I’ve accumulated an assortment of fine new songs and videos, some of which have black metal genes in their DNA. But there are other ingredients encoded within the genomes of each band, and the resulting musical expressions display considerable variety. There are enough tracks that I want to recommend that I’ve dividing this post into two parts. The second will come later today.
I suppose few listeners would apply the term “black metal” or even “blackened” to Zatokrev, and Zatokrev actually “refuse the void” in the lyrics of this first song rather than embrace it. But I’m including them in this collection anyway, because they are so damned good and because a heavy darkness emanates from their sound.
The Zatokrev song featured here is “Bleeding Island”. It comes from their new album Silk Spiders Underwater…, which was released on April 13 by Candlelight Records, and it’s the focus of the new music video you’re about to see.
The video includes time-lapse film of an artist creating a drawing, and the artist is Roger Horvath, who’s blackened face appears in the video — so I guess we do have something blackened in this first item after all. (There’s a longer video clip of him creating the blacksmith drawing at this location, albeit with a very different musical soundtrack).
The song is as bleak as a cancer ward, with deep, grinding riffs and drum beats that go off like gun shots — and yet, there is something in the music’s morose melody that grips with a tight chokehold, right around your throat. You pair that with the heart-bursting vocals — sometimes abraded, sometimes choked, sometimes soaring — and it makes the hair stand up on your arms. It’s a thoroughly intense song that’s brutally crushing and emotionally affecting at the same time.
The Austrian black metal band Amestigon has recorded a second album named Thier that’s due for release by the World Terror Committee on May 28. It’s a four-track, hour-long work that follows the bands first album Sun of All Suns by roughly five years. A couple of days ago, W.T.C. unveiled a music video for the shortest of the four songs — “358” — on YouTube, and that’s what you’ll find next in this post.
I say “shortest song”, and so it is, but it’s still more than 10 1/2 minutes long. What makes the song so striking is its success in combining storming black metal savagery with slow, sweeping waves of gripping melody and pavement-cracking hammer blows. The cracked-ice and poison in the vocals, the wordless voices of a choir, and the powerful, sludgy low end in the music combine with those other ingredients to create a grim sense of otherworldly threat in the aura of the music. It’s a dramatic, inventive piece that’s almost a hybrid of doom and black metal — and I highly recommend it.
One other track from the album (“Demiurg”) is streaming at Invisible Oranges here, and you should definitely check that one out, too.
KNIFE OF MELQART
I first came across this one-man Argentinian band last summer and featured two of its singles in another one of these Shades of Black posts. Now, both singles have been packaged together for free download on Bandcamp as an “LP Preview”, which I guess means that the band have an LP on the way (yay!). The songs are very good, and although I won’t repeat what I wrote about them last summer, I will say… listen dammit!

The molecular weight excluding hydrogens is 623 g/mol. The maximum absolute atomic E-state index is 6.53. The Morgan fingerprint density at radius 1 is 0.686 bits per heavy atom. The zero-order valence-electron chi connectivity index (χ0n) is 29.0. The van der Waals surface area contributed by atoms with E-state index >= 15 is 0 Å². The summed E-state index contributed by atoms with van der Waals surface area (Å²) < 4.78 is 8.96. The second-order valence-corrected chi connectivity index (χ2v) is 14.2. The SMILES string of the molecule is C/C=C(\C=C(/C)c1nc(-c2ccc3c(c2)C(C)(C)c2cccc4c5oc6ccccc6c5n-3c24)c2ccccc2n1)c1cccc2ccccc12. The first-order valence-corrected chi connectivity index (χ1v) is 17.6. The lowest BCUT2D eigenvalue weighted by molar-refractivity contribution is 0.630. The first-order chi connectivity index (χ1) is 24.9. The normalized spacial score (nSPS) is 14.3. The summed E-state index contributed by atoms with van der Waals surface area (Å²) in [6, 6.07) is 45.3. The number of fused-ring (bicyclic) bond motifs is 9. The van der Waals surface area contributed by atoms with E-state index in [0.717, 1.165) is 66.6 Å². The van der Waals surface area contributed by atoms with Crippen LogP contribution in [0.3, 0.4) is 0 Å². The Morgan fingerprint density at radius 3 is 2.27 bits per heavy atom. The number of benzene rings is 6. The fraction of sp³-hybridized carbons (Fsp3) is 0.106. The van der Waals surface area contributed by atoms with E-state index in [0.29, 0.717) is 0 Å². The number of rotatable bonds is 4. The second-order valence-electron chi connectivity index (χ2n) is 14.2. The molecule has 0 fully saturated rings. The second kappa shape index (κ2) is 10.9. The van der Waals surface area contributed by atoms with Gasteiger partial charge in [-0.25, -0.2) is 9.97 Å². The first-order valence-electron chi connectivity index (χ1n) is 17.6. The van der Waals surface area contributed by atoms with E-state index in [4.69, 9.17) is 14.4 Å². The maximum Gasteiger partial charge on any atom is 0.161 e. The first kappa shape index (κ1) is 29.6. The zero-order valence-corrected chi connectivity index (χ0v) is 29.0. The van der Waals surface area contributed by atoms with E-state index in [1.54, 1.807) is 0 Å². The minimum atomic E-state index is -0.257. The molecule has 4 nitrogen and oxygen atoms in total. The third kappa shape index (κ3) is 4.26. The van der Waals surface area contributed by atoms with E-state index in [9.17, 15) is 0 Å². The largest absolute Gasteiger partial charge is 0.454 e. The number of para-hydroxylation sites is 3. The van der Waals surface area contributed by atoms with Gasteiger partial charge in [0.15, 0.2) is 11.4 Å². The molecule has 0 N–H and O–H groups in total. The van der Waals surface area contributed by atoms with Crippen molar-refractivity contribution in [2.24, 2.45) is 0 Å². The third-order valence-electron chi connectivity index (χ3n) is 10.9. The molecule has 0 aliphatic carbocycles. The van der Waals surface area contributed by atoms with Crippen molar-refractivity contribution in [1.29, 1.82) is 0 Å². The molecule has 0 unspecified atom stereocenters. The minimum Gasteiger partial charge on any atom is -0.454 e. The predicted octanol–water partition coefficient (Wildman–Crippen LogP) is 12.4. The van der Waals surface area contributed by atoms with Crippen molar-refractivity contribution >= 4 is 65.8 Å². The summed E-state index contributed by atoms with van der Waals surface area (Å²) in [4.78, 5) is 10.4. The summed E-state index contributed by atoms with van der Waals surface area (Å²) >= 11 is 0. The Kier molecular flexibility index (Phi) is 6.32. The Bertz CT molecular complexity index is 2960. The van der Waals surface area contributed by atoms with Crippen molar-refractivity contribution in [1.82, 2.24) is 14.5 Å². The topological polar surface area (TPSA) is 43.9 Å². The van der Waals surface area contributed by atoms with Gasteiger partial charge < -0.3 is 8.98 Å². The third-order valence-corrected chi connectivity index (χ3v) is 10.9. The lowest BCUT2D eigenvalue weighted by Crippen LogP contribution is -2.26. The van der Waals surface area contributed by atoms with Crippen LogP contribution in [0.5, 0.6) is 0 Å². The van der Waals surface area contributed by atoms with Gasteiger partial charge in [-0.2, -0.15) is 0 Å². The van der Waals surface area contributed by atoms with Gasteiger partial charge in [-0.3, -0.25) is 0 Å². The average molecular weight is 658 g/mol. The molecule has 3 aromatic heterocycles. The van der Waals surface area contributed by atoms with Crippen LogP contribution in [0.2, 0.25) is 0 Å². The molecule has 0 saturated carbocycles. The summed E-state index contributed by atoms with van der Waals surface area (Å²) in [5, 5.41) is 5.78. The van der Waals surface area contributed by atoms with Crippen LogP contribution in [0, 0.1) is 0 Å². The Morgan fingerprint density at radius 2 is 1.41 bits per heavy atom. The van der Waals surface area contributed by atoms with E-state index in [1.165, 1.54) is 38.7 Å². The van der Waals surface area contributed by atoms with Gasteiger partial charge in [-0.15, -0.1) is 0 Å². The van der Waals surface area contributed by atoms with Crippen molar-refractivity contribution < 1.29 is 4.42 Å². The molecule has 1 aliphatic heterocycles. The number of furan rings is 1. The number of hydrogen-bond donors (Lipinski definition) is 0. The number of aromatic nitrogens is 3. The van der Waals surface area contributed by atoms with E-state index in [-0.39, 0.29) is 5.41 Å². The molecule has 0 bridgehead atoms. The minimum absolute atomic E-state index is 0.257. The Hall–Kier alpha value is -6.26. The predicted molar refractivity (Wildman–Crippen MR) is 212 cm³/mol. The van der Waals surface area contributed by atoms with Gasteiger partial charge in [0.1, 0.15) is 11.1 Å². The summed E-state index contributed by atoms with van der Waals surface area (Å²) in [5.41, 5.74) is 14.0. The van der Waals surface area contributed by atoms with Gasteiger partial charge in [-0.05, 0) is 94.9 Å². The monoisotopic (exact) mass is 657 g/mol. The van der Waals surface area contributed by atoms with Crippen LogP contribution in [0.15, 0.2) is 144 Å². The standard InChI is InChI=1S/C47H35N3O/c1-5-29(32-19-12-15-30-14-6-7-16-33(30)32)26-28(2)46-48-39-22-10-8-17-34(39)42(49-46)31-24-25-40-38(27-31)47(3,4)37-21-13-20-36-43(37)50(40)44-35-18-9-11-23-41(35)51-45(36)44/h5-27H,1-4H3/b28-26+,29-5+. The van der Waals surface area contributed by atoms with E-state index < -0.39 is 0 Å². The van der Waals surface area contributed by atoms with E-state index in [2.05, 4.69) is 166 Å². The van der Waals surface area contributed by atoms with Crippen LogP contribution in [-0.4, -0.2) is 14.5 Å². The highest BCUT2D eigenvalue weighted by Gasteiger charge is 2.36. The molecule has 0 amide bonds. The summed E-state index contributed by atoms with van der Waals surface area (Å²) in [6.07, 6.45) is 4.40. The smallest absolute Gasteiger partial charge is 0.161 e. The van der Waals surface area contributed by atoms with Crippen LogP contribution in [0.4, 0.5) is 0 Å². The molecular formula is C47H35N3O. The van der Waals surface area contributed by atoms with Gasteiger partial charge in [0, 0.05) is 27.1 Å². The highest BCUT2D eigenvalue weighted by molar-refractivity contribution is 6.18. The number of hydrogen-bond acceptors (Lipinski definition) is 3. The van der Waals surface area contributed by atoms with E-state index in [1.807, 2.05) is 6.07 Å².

I did have a somewhat ulterior motive in writing about Knife of Melqart again — I’ve recently discovered that the man behind that band also has another project named Vahévahian. The most recent of two Vahévahian EPs (Wrath of Baalshamin) was released as a download in January, and on tape in March by a DIY label named Ydnirgal Productions (see the links below). There are only 50 copies of the tape. Ydnirgal was kind enough to mail me one from Córdoba, Argentina, along with a note that had been carefully burned on all four edges, and the package arrived a couple of days ago. Here’s my copy:
The music on Wrath of Baalshamin (four tracks totaling about 30 minutes) is also available on Bandcamp, and I’ve embedded the player below.
The opening guitar and synthesizer instrumental is as beautiful as it is gloomy, and it begins immediately setting the stage for what proves to be an immersive listening experience. The music is surrounded by a haze of distortion and undergirded by the pulse of a drumbeat that’s alternately galloping or glacially slow and methodical. The layered guitars create repeating musical motifs that are entrancing, moving from sandstorms of blasting riffage accompanied by trilling tremolo leads and thundering percussion to ethereal, reverberating arpeggios that pull hard on the heartstrings.
The shifting textures of the music include surging bursts of adrenalized, rapid-fire riffs and passages of dreamlike meditativeness. The music lifts you up and pulls you along like leaves carried in the wind gusts of an approaching storm, and it sets you drifting slowly on a shining river of tears, contemplating all you’ve lost — and what you might gain around the next bend.
Wrath of Baalshamin is a bracing and beautiful work of atmospheric black metal that has no vocals, and needs none. This really is worth hearing from start to finish.